So how does a non-gamer organize a gaming festival?
I am constantly a bit worried that people will detect the fact that this Freedomware Gamefest 2007 event is actually being organized by someone who is not really a gamer and who only has brief experience with online multiplayer gaming, and that this will discourage participation and view this event as a sort of "vaporware".
But, instead of "hiding" this fact I've decided to make it into a positive thing. Say or think what you will, but this festival will at the very least prove that it is possible, even if it has its flaws, even if it is a bit frustrating to do (for me at least) and even if it at the end of the day looks like banging my head through the wall. It is possible to make any idea a reality if you just cooperate, regardless of how much experience does the implementer really have in the subject matter that the idea relates to.
So how does this happen? Well, at first the idea was much less than the reality of it turned out to be (which can be seen as mostly a positive thing in the end). At first it was meant to be a small tournament held here on Nuxified.org. Cluenet.org provides the servers, we get some players, draw up the brackets and start competing.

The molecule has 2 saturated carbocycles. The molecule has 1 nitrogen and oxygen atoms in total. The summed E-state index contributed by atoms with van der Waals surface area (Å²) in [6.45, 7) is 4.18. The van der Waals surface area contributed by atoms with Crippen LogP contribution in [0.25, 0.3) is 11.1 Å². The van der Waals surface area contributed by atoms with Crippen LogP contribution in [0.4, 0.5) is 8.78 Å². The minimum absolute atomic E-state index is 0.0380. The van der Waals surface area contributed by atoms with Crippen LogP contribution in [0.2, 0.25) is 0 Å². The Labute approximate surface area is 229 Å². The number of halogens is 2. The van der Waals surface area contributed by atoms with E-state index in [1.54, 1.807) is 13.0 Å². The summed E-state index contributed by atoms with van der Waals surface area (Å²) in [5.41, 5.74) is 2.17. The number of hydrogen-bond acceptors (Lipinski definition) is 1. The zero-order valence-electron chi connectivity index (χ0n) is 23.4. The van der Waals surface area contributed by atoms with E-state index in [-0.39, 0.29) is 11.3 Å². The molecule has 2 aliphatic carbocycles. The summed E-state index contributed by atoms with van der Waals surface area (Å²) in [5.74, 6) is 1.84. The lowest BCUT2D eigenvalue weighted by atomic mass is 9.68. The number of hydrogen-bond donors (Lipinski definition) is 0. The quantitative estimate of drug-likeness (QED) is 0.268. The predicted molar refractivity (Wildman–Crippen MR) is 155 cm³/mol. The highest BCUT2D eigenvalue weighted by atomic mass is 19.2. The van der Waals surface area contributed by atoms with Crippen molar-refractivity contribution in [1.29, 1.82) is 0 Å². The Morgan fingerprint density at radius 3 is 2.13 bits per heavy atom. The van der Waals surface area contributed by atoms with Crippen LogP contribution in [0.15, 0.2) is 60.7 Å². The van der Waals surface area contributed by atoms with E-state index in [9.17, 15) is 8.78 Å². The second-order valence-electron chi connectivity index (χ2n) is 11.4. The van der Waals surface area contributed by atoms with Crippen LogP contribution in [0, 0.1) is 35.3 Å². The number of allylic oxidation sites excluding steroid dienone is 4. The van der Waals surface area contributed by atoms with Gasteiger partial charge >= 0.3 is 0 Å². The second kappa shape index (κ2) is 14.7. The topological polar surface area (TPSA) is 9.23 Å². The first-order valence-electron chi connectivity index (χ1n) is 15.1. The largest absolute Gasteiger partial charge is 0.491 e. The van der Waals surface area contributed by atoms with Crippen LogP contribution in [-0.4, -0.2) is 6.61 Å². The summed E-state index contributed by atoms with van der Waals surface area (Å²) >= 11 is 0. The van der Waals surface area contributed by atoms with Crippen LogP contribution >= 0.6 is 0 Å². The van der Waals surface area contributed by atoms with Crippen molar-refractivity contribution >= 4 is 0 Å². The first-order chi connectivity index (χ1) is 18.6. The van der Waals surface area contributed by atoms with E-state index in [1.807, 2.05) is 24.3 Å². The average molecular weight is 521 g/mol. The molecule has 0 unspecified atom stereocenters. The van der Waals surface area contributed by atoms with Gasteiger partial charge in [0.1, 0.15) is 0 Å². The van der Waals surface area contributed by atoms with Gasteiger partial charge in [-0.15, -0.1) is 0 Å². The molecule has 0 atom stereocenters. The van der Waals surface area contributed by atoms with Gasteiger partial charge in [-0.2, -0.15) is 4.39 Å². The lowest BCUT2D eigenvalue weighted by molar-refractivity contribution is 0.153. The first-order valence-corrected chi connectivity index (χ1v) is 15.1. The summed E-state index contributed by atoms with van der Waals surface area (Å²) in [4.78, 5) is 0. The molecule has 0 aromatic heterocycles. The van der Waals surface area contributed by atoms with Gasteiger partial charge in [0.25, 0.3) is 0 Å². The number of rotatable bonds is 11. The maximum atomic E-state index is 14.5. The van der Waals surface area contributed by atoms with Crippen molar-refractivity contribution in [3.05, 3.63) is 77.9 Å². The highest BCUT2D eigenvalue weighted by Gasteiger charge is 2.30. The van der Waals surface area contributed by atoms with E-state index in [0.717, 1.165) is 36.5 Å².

As the idea spread further though, we had more people and projects join in to help make it much more significant. Without prior planning, we ended up launching freedomware-gamefest.com, coming up with a beautiful visual identity, carving up the rules and guidelines that go beyond the initial simplistic vision, having whole existing clans sign up instead of just sole players, having sponsors and donators with real prizes to back the festival etc. etc.
And that's exactly how it happens: more people and projects joining in to cooperate, from Cluenet.org, Tux Project, sponsors (ZaReason, TheLinuxStore.ca) and game communities all doing their part. In the end all that's up to me is to converge it all, to connect the dots. The game community explains the ins and outs of particular games and how this relates to an optimal tournament and I then just pick what makes most sense and what most people seem to agree with. This way I don't have to know everything. I don't have to have a lot of experience. I just have to know how to ask a question and listen for answers being provided and then based on that make choices that make most sense.
That's how we, together, got this far, and that is how we will get this Freedomware Gamefest done. So if anyone asks.. how can someone with not much gaming experience organize a game fest the answer to the question would be the same one as the answer to the question of "how did GNU/Linux grew to the point that it did": Because of cooperation. Each one of us is just a link in the chain, just a node in a network. Each contributes what we can to build something larger than ourselves.
And that's what is at the core of Freedomware, freedom to cooperate with other people rather than just watching and consuming while waiting for others to do something more. Freedomware Gamefest clearly embodies this principle - even in the very way it is built up.